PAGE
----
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Farmington, Franklin, ME
Farmington, a town in Franklin County and the seat of county government, incorporated on February 1, 1794 from the existing Sandy River Plantation.
(Not to be confused with the current Sandy River Plantation, 35 miles to the northwest.)
It later annexed land from Industry in 1850 and from Strong in 1853.
There is MUCH more to discover about Farmington, Maine, USA. Read on!
Farmington Nostalgia: Vintage Photos, Ads, and Postcards
Farmington, Maine, USA
A street in Farmington, 1889
Leading Business Men of LEWISTON, AUGUSTA and VICINITY, BOSTON, MERCANTILE PUBLISHING COMPANY
Discover Farmington: History, News, Travel, and StoriesAdd History/News/Story
1839 - Farmington
County town of Franklin county. This very beautiful town lies 29 miles N.W. from Augusta, and is watered by Sandy and Little Norridgewock rivers. At the union of these rivers are excellent mill privileges, and a delightful village, the seat of justice. Farther up the Sandy, about 5 miles, is another beautiful village, the seat of a flourishing academy. The soil of Farmington being of a superior quality, the inhabitants are induced to devote much attention to agricultural pursuits; yet it is a place of some manufactures and considerable trade in lumber and other merchandize. The agricultural products of Farmington are various and valuable. In 1837 it produced 12,406 bushels of as good wheat as ever grew on the banks of the Ohio. Incorporated, 1794. Population, 1837, 2,507.
The New England Gazetteer containing descriptions of all the states, counties and towns in New England: also descriptions of the principal mountains, rivers lakes, capes, bays, harbors, islands and fashionable resorts within that territory. Alphabetically arranged. By John Hayward, author of the Columbian Traveller, Religious Creeds, &c. &c. Boston: John Hayward. Boyd & White, Concord, N.H. 1839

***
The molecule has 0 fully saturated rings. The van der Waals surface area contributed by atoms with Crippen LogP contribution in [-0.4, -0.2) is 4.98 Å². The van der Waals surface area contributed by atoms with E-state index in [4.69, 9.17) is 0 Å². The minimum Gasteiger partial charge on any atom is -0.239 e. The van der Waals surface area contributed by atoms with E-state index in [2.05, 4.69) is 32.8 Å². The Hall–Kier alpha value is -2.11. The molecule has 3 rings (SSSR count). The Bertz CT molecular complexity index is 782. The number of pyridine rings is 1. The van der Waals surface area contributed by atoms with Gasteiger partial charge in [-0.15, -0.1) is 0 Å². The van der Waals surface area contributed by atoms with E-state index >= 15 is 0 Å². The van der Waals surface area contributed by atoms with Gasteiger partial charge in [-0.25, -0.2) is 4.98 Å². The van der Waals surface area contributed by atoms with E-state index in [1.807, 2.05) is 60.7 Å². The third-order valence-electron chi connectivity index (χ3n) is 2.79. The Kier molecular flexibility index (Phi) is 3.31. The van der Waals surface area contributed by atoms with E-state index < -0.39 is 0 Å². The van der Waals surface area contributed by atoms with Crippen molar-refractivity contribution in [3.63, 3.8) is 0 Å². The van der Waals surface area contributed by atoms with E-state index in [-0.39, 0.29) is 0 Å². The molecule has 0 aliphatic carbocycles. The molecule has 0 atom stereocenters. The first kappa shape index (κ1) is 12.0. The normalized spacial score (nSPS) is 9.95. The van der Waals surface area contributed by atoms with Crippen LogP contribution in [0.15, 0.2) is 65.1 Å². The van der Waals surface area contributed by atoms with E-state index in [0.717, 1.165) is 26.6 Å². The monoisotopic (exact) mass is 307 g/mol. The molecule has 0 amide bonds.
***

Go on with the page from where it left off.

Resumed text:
1854 - Farmington
Farmington, a post-township of Franklin county, Maine, 80 miles N. W. from Augusta. Population, 2725. It contains a village of its own name.
A New and Complete Gazetteer of the United States: Giving a Full and Comprehensive Review of the Present Condition, Industry, and Resources of the American Confederacy ... Thomas Baldwin (of Philadelphia.) Joseph Thomas January 1, 1854 Philadelphia : Lippincott, Grambo & Company 1854.
FARMINGTON, a township of Franklin co., in the state of Maine, U.S., 32 m. NW of Augusta. Pop. in 1840, 2,613. The village is situated at the junction of Sandy and Little Norridgewock rivers.
A Gazetteer of the World: Or, Dictionary of Geographical Knowledge, Publisher A. Fullarton, 1859
1886 - Farmington
Farmington, the shire town of Franklin County, is situated near its southern part. It is 10 miles long and 7 wide at the northern part. The area is 27,000 acres. Sandy River runs through it from north to south, dividing into nearly equal parts. The other large water-courses are Wilson's Stream and Beaver Dam Brook. There are numerous small streams and springs in every part of the town. Some of the high lands, particularly in the northern part, are somewhat rocky and difficult to cultivate; but the soil is generally easily worked and fertile, especially in the intervals and adjacent uplands. The first, however, afford excellent pasturage, and are decked in their season with numerous flocks of sheep. Hay and wool are the principal agricultural exports. Orchards of apple and other fruit-trees abound. Powder House Hill, just above Farmington Village, is the most notable eminence. There are several others, but none of great height. Limestone of poor quality exists in several places, but... Read MORE...
1889 - Farmington
In a secluded, yet easily accessible region of the Garden State, lies one of the most beautiful and attractive towns of New England. Farmington has long been known and sought by lovers of nature for its rare and unique charms. Situated in the southern part of Franklin County, of which it. is the shire town, it is reached directly by the Maine Central Railroad, of which it is the terminus, being about ninety-five miles distant from Portland. It is also the southern terminus of the Sandy River Railroad, being the central station and starting-place for all the Io¾rely region between it and the Rangely Lakes. It is a large town, being about ten miles in length and seven in breadth, containing twenty-seven thousand square acres of unusually fertile soil. When it was first settled it received its name Far- mington because of its great fertility of soil and great ad vantages for farming. The chief products of the soil, since an early period, have been hay and wool. The Sandy River runs... Read MORE...